A travel guide to Napoli (Naples), Italy providing Napoli tourism and travel information with hotels, tourist attractions, restaurants, shopping, tours, things to do and more.
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Napoli travel guide


Everyone has heard of the saying ‘See Naples and Die’ (or: Vedi Napoli e poi muori) and this memorable phrase has to be one of the truest ever spoken. Whilst the camorra or Mafia connections with Naples may have introduced a darker connotation, the original meaning becomes absolutely clear to everyone who visits this amazing place. This magnificent city is one that everyone should visit in their lifetime.

Naples is an ancient city, founded as a Greek colony in the 9th or 8th century BC, making it one of the oldest cities in the world. Its original name Neapolis meant ‘new city’ and its Hellenistic influence made it revered by the Romans but its geographical situation ensured it would have little peace in subsequent centuries. Naples’ turbulent history is what gives the city its rich cultural legacy and perhaps accounts for it being a city full of interest and so many contrasts. 

Situated on the Amalfi coast, Naples is a bustling city boasting some of Italy’s most magnificent art and architecture in its churches, museums and historical buildings, especially in the centro storico or historical centre of the town.  Many of these date back to the 12th or 13th centuries and were once the palaces of Neapolitan aristocracy. There is also an underground city around which guided tours can be taken as well as large catacombs and a system of tunnels which served as air raid shelters during World War II.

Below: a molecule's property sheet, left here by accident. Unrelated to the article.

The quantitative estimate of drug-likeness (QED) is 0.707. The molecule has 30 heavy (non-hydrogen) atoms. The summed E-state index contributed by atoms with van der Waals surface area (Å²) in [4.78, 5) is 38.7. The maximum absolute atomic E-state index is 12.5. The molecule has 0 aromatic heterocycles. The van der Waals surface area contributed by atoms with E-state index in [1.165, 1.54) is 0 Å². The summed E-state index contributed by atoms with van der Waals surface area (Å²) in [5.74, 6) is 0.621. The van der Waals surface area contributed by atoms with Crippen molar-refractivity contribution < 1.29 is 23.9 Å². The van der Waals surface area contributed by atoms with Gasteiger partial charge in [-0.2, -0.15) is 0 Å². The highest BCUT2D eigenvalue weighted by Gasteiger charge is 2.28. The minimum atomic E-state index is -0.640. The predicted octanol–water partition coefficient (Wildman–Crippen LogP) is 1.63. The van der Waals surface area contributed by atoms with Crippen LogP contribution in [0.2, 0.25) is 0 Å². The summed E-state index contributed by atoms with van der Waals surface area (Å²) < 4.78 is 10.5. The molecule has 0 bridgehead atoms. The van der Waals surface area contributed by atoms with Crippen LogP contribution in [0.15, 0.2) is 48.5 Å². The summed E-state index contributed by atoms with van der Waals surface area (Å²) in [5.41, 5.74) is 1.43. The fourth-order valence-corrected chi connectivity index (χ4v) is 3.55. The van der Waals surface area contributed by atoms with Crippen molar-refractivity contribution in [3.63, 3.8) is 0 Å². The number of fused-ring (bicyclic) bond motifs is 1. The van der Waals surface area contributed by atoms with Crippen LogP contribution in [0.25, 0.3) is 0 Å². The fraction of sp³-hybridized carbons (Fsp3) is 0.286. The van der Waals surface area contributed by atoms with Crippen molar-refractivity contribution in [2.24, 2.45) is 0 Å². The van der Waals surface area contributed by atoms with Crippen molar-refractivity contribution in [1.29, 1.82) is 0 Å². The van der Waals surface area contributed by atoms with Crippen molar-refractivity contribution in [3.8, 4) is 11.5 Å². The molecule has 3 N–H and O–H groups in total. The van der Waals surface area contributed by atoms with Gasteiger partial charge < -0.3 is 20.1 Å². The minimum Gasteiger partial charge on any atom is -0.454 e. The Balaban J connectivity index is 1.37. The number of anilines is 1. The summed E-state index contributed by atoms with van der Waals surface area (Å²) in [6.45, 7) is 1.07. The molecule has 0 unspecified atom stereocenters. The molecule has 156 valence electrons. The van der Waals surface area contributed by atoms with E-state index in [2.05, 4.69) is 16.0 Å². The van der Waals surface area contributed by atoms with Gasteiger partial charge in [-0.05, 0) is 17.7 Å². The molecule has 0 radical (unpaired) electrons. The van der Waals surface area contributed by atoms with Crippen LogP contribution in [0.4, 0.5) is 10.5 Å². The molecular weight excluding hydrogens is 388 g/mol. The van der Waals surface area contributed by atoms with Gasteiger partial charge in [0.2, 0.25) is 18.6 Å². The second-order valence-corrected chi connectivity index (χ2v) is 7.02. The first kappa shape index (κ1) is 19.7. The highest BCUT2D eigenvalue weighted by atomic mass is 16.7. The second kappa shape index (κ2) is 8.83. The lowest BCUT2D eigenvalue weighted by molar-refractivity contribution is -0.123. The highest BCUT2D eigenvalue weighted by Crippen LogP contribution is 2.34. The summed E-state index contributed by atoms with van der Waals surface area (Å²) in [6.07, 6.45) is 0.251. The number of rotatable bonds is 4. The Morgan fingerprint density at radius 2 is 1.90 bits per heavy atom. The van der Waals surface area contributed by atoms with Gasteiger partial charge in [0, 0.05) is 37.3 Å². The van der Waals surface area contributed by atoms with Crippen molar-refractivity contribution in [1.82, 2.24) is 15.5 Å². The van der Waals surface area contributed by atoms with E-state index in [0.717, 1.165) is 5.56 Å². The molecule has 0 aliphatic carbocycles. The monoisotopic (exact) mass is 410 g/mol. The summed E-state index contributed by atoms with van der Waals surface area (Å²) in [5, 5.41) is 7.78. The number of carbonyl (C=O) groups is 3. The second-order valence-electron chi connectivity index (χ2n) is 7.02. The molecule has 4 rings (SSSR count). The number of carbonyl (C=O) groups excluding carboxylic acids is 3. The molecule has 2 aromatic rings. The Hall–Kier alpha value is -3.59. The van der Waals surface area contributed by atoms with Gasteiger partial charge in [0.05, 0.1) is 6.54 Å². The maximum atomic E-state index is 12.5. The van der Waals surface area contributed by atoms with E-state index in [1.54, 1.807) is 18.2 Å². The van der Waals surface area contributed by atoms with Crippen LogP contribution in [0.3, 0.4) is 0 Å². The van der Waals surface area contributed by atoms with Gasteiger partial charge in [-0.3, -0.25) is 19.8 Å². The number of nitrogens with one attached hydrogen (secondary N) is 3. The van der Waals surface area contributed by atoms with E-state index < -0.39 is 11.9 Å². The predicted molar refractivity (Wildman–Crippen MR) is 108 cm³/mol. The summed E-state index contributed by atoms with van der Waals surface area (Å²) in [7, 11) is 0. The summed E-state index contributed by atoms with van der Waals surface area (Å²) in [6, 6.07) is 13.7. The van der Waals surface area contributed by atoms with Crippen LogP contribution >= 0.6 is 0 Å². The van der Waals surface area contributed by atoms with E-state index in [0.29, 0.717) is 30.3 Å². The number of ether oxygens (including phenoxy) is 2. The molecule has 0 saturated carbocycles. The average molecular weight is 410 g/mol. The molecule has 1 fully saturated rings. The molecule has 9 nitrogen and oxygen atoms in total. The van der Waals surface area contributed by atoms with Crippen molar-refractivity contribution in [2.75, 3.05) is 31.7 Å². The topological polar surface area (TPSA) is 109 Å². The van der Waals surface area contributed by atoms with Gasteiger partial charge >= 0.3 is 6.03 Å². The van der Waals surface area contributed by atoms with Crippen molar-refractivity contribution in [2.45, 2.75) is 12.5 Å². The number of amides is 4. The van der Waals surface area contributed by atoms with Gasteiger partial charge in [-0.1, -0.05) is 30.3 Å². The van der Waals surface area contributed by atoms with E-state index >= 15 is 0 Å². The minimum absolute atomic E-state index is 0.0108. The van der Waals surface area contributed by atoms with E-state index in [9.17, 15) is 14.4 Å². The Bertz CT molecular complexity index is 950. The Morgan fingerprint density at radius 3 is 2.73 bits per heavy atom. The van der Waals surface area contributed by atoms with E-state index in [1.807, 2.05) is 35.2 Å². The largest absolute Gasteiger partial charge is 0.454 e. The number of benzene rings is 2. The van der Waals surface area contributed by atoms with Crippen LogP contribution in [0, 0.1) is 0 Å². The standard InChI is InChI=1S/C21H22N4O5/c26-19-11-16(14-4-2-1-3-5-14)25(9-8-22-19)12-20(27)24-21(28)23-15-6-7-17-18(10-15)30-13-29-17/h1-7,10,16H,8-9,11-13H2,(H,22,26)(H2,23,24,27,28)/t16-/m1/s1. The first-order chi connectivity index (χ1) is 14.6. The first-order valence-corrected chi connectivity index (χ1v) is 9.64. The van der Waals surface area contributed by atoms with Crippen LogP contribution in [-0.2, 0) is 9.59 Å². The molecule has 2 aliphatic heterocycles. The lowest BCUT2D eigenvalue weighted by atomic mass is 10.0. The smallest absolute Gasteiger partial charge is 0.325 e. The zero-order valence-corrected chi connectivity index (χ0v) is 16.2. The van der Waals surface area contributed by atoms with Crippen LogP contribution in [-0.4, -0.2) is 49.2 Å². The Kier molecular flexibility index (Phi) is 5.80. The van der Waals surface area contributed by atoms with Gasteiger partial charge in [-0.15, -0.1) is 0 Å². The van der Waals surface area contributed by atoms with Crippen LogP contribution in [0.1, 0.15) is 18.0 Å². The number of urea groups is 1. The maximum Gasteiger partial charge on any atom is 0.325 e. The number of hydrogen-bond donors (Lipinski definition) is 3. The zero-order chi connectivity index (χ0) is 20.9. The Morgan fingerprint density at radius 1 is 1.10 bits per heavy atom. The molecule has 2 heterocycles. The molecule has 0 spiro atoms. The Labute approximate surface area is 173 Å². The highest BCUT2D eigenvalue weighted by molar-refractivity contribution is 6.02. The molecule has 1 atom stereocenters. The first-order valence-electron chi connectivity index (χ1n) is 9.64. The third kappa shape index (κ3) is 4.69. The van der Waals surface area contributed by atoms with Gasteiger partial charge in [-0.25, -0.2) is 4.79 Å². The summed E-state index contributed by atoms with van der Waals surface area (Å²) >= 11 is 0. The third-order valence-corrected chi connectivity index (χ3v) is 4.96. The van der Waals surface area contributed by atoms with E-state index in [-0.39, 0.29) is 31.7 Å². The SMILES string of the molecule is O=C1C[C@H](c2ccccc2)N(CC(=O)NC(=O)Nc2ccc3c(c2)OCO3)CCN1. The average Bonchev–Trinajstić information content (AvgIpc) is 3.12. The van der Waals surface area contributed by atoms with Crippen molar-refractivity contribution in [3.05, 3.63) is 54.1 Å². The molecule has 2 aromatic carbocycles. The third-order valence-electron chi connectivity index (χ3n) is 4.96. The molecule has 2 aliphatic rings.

It would be almost impossible to visit Naples without taking a trip to nearby Pompeii or Herculaneum, the two cities destroyed in their entirety in 79 AD by volcanic lava from Mount Vesuvius. Pompeii is now one of Italy’s most popular and spectacular tourist attractions and a day tour of its ancient cobbled roads is an absolute must.

Vesuvius can be seen quite clearly from Naples and stands as a solemn reminder of its powers of destruction, while to the west of Naples lie the Phlegraean (or burning) Fields, a 13 kilometre wide volcano, the mythological domain of Vulcan the Roman god of fire. Perhaps it is these ever-present natural threats that contribute to some of the more unsavoury aspects of Neapolitan life which add to the thrills and pleasures of a visit to this incredible, colourful city.

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